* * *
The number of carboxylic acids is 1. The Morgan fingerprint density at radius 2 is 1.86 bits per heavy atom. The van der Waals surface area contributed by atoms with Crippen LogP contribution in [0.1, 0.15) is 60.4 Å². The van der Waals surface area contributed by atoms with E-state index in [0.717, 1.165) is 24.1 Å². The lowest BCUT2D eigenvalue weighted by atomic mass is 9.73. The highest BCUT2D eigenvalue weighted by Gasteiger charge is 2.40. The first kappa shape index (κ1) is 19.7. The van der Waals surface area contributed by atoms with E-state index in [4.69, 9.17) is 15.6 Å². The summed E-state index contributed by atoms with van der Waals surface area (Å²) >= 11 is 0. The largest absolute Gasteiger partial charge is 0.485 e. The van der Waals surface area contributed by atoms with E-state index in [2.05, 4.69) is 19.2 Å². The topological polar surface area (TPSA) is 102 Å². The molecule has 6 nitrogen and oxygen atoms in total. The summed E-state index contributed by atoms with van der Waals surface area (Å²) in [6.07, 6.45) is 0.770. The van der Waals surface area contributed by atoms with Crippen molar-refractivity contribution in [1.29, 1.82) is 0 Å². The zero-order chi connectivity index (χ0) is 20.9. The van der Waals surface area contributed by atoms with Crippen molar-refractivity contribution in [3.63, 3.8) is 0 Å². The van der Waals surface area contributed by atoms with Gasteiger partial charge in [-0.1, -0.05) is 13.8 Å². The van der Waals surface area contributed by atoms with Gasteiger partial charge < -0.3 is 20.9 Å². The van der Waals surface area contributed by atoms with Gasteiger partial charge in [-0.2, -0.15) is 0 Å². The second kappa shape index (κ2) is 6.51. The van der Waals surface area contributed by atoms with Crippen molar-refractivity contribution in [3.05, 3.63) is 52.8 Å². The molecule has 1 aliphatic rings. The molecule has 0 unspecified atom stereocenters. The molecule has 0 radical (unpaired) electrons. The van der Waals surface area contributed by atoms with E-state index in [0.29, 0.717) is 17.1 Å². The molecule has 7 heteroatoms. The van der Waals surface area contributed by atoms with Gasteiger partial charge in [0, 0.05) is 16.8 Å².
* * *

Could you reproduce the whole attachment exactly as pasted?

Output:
The number of carboxylic acids is 1. The Morgan fingerprint density at radius 2 is 1.86 bits per heavy atom. The van der Waals surface area contributed by atoms with Crippen LogP contribution in [0.1, 0.15) is 60.4 Å². The van der Waals surface area contributed by atoms with E-state index in [0.717, 1.165) is 24.1 Å². The lowest BCUT2D eigenvalue weighted by atomic mass is 9.73. The highest BCUT2D eigenvalue weighted by Gasteiger charge is 2.40. The first kappa shape index (κ1) is 19.7. The van der Waals surface area contributed by atoms with E-state index in [4.69, 9.17) is 15.6 Å². The summed E-state index contributed by atoms with van der Waals surface area (Å²) >= 11 is 0. The largest absolute Gasteiger partial charge is 0.485 e. The van der Waals surface area contributed by atoms with E-state index in [2.05, 4.69) is 19.2 Å². The topological polar surface area (TPSA) is 102 Å². The molecule has 6 nitrogen and oxygen atoms in total. The summed E-state index contributed by atoms with van der Waals surface area (Å²) in [6.07, 6.45) is 0.770. The van der Waals surface area contributed by atoms with Crippen molar-refractivity contribution in [1.29, 1.82) is 0 Å². The zero-order chi connectivity index (χ0) is 20.9. The van der Waals surface area contributed by atoms with Crippen molar-refractivity contribution in [3.63, 3.8) is 0 Å². The van der Waals surface area contributed by atoms with Gasteiger partial charge in [-0.1, -0.05) is 13.8 Å². The van der Waals surface area contributed by atoms with Gasteiger partial charge < -0.3 is 20.9 Å². The van der Waals surface area contributed by atoms with Gasteiger partial charge in [-0.2, -0.15) is 0 Å². The second kappa shape index (κ2) is 6.51. The van der Waals surface area contributed by atoms with Crippen molar-refractivity contribution in [3.05, 3.63) is 52.8 Å². The molecule has 1 aliphatic rings. The molecule has 0 unspecified atom stereocenters. The molecule has 0 radical (unpaired) electrons. The van der Waals surface area contributed by atoms with E-state index in [0.29, 0.717) is 17.1 Å². The molecule has 7 heteroatoms. The van der Waals surface area contributed by atoms with Gasteiger partial charge in [0, 0.05) is 16.8 Å².